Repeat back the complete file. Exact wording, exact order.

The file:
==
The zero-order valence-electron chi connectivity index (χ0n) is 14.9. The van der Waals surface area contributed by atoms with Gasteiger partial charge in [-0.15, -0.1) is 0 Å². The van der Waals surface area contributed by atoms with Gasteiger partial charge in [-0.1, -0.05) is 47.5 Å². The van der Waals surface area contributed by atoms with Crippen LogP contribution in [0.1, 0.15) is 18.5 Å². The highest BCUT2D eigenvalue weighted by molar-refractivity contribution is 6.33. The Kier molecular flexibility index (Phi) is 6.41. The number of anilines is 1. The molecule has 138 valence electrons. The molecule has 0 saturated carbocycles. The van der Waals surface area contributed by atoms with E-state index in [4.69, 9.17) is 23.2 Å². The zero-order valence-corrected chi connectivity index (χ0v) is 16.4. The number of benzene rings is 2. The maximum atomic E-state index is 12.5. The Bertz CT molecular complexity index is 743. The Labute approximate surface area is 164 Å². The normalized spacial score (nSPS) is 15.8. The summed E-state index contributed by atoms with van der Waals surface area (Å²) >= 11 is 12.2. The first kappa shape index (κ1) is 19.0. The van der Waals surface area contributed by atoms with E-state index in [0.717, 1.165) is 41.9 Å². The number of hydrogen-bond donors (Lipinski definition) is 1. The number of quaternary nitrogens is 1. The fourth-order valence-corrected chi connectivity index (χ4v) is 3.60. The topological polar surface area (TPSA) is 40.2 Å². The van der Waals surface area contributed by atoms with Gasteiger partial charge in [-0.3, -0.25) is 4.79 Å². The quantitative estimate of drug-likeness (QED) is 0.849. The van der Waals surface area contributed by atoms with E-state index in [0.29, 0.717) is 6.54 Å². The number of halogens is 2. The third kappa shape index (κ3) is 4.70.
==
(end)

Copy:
The zero-order valence-electron chi connectivity index (χ0n) is 14.9. The van der Waals surface area contributed by atoms with Gasteiger partial charge in [-0.15, -0.1) is 0 Å². The van der Waals surface area contributed by atoms with Gasteiger partial charge in [-0.1, -0.05) is 47.5 Å². The van der Waals surface area contributed by atoms with Crippen LogP contribution in [0.1, 0.15) is 18.5 Å². The highest BCUT2D eigenvalue weighted by molar-refractivity contribution is 6.33. The Kier molecular flexibility index (Phi) is 6.41. The number of anilines is 1. The molecule has 138 valence electrons. The molecule has 0 saturated carbocycles. The van der Waals surface area contributed by atoms with E-state index in [4.69, 9.17) is 23.2 Å². The zero-order valence-corrected chi connectivity index (χ0v) is 16.4. The number of benzene rings is 2. The maximum atomic E-state index is 12.5. The Bertz CT molecular complexity index is 743. The Labute approximate surface area is 164 Å². The normalized spacial score (nSPS) is 15.8. The summed E-state index contributed by atoms with van der Waals surface area (Å²) >= 11 is 12.2. The first kappa shape index (κ1) is 19.0. The van der Waals surface area contributed by atoms with E-state index in [0.717, 1.165) is 41.9 Å². The number of hydrogen-bond donors (Lipinski definition) is 1. The number of quaternary nitrogens is 1. The fourth-order valence-corrected chi connectivity index (χ4v) is 3.60. The topological polar surface area (TPSA) is 40.2 Å². The van der Waals surface area contributed by atoms with Gasteiger partial charge in [-0.3, -0.25) is 4.79 Å². The quantitative estimate of drug-likeness (QED) is 0.849. The van der Waals surface area contributed by atoms with E-state index in [0.29, 0.717) is 6.54 Å². The number of halogens is 2. The third kappa shape index (κ3) is 4.70.